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Government announce funding of €56 million for RTÉ
14 Nov 2023 : News Desk
RTÉ Director-General Kevin Bakhurst
Following the unveiling of RTÉ Director-General Kevin Bakhurst’s new Strategic Vision for RTÉ, the Government has announced €56 million in funding for RTÉ. The new Strategic Vision is expected to involve reducing RTÉ’s workforce by 20%.

Minister Catherine Martin has announced €56 million in funding for RTÉ. This consists of €16 million in interim funding, followed by €40 million paid in two instalments next year. This news follows RTÉ Director General (DG) Kevin Bakhurst’s unveiling of the organisation’s new Strategic Vision, an outline for the future of the organisation following this year’s scandal. 

Earlier this year it was discovered that the national broadcaster had paid Late Late Show presenter Ryan Tubridy €345,000 more than it had declared to the public and Oireachtas over several years. As minister Catherine Martin described it when speaking to cabinet colleagues about today’s funding decision, RTÉ’s Strategic Vision “demonstrates a renewed commitment to public service broadcasting, and addresses key areas such as governance reforms and cost efficiencies.” The Minister added “This is vital as RTÉ seeks to rebuild the trust and confidence of the Irish public.”

The initial funding of €16m, recommended by the Future of Media Commission and recently confirmed by NewERA, will be provided to RTÉ in the coming weeks.  

An initial tranche of the €40m funding will be provided in Q1 2024 after the Expert Advisory Committees reports, set up by the Government, are published. A further instalment will be made in the second half of the year providing satisfactory progress is being made by RTÉ on governance and reforms.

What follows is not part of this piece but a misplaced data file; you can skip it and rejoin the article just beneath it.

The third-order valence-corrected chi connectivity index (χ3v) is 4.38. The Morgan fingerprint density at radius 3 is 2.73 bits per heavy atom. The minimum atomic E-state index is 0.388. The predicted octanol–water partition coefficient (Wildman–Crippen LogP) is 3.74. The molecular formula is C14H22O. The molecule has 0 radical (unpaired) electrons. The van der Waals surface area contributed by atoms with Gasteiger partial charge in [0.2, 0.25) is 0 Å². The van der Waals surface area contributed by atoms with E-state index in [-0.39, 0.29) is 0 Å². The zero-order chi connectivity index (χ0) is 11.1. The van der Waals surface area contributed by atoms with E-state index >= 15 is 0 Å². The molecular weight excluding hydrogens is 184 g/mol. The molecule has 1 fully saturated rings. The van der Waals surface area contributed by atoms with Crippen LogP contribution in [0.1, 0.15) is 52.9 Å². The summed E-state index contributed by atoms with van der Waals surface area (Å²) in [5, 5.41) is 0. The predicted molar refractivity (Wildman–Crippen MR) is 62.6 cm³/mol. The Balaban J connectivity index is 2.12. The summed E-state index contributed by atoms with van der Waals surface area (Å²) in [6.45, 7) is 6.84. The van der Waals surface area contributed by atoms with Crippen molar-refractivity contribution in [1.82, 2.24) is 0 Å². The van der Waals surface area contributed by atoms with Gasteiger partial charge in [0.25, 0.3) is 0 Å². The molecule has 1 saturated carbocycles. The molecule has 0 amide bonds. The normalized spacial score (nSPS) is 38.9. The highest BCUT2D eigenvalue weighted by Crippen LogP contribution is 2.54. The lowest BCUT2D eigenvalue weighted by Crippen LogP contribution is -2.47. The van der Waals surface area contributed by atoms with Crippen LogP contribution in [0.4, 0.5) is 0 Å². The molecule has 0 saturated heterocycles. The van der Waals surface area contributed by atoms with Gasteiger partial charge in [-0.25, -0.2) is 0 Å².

“This decision on funding is necessary to ensure in the short term the continued operations of RTÉ,” said Minister Martin in regards to RTÉ’s interim funding. “However, a long-term reform of the public funding model is critical to ensure the national broadcaster is on a sustainable footing, and to ensure good quality public service broadcasting into the future.”

She added: “Until a new long-term funding model is in place, it is critically important that people pay the TV Licence fee. It is not only required by law, it underpins vibrant public service content which is of critical importance to our democracy and society.”

Since the controversy surrounding broadcaster Ryan Tubridy began in July, there has been a sharp fall-off in licence fee payments. The Government is forecasting that a drop in licence fee income will cost RTÉ €21m in revenue this year, and potentially €40m next year if this trend continues.

Consequently, RTÉ are looking at reducing their workforce by up to 400 by 2028, as part of DG Bakhurst’s Strategic Vision. Taoiseach Leo Varadkar has stated that he understands that the level of redundancies will be a shock for RTÉ employees, and added that this plan was not proposed by the Government and RTÉ is autonomous in its decisions.

The first 10% of the staff reductions are expected to be achieved quickly and it is estimated that a voluntary redundancy scheme would cost around €40m. DG Bakhurst has previously stated there are no plans for compulsory redundancies at RTÉ, and the organisation does not have money to fund a voluntary exit programme.

Secretary of the RTÉ Trade Union Group, Cearbhall Ó Síocháin, has criticised RTÉ losing 20% of staff over 4 years, stating “20% is a huge chunk of the workforce here. Any redundancies will have to be voluntary. And on past experience 400 seems like a tall order. You're talking 100 jobs a year on average over the course of this plan”.

RTÉ’s new Strategic Vision is also understood to propose moving more production to Cork and other regions in the coming years, while the amount of content produced by the independent sector looks set to increase. 

It is also understood that the +1 services for the RTÉ 1 and RTÉ 2 TV channels will cease, and digital radio stations RTÉ Radio 1 Extra, RTÉ Pulse and RTÉ 2XM will also cease. The Strategic Vision also seeks to reduce operating costs by approximately €10m next year. Other plans include reducing the pay of its top presenters.





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